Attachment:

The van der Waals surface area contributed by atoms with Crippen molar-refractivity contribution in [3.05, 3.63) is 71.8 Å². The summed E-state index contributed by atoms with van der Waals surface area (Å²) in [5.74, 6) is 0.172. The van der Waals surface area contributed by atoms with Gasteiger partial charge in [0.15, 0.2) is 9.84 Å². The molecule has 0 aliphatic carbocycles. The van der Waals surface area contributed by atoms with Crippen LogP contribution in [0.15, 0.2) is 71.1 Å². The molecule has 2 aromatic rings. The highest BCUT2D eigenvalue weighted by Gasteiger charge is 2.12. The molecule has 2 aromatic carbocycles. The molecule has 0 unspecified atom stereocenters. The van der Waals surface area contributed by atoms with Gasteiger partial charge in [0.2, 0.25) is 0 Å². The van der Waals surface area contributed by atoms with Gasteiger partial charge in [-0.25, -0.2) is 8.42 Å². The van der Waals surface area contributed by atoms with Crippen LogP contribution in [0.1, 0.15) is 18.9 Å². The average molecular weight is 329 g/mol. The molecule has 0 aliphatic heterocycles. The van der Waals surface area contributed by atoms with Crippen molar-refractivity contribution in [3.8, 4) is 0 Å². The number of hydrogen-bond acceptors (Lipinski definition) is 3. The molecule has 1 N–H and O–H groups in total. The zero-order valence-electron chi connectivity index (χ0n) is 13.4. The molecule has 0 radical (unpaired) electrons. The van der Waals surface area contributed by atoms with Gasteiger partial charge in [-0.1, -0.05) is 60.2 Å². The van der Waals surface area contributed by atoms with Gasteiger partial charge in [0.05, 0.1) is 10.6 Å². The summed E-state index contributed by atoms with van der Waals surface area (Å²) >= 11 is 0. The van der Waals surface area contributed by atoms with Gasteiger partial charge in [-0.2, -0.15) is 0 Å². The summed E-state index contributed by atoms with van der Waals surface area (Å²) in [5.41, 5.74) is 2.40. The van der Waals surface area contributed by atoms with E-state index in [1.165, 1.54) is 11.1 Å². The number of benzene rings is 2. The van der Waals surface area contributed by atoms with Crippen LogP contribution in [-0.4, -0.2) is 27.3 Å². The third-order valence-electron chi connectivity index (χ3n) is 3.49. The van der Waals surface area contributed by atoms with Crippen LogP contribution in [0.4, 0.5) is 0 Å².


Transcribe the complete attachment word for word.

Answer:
The van der Waals surface area contributed by atoms with Crippen molar-refractivity contribution in [3.05, 3.63) is 71.8 Å². The summed E-state index contributed by atoms with van der Waals surface area (Å²) in [5.74, 6) is 0.172. The van der Waals surface area contributed by atoms with Gasteiger partial charge in [0.15, 0.2) is 9.84 Å². The molecule has 0 aliphatic carbocycles. The van der Waals surface area contributed by atoms with Crippen LogP contribution in [0.15, 0.2) is 71.1 Å². The molecule has 2 aromatic rings. The highest BCUT2D eigenvalue weighted by Gasteiger charge is 2.12. The molecule has 2 aromatic carbocycles. The molecule has 0 unspecified atom stereocenters. The van der Waals surface area contributed by atoms with Gasteiger partial charge in [0.2, 0.25) is 0 Å². The van der Waals surface area contributed by atoms with Gasteiger partial charge in [-0.25, -0.2) is 8.42 Å². The van der Waals surface area contributed by atoms with Crippen LogP contribution in [0.1, 0.15) is 18.9 Å². The average molecular weight is 329 g/mol. The molecule has 0 aliphatic heterocycles. The van der Waals surface area contributed by atoms with Crippen molar-refractivity contribution in [3.8, 4) is 0 Å². The number of hydrogen-bond acceptors (Lipinski definition) is 3. The molecule has 1 N–H and O–H groups in total. The zero-order valence-electron chi connectivity index (χ0n) is 13.4. The molecule has 0 radical (unpaired) electrons. The van der Waals surface area contributed by atoms with Gasteiger partial charge in [-0.1, -0.05) is 60.2 Å². The van der Waals surface area contributed by atoms with Gasteiger partial charge in [0.05, 0.1) is 10.6 Å². The summed E-state index contributed by atoms with van der Waals surface area (Å²) >= 11 is 0. The van der Waals surface area contributed by atoms with Gasteiger partial charge in [-0.2, -0.15) is 0 Å². The summed E-state index contributed by atoms with van der Waals surface area (Å²) in [5.41, 5.74) is 2.40. The van der Waals surface area contributed by atoms with E-state index in [1.165, 1.54) is 11.1 Å². The number of benzene rings is 2. The van der Waals surface area contributed by atoms with Crippen LogP contribution in [-0.4, -0.2) is 27.3 Å². The third-order valence-electron chi connectivity index (χ3n) is 3.49. The van der Waals surface area contributed by atoms with Crippen LogP contribution in [0.4, 0.5) is 0 Å².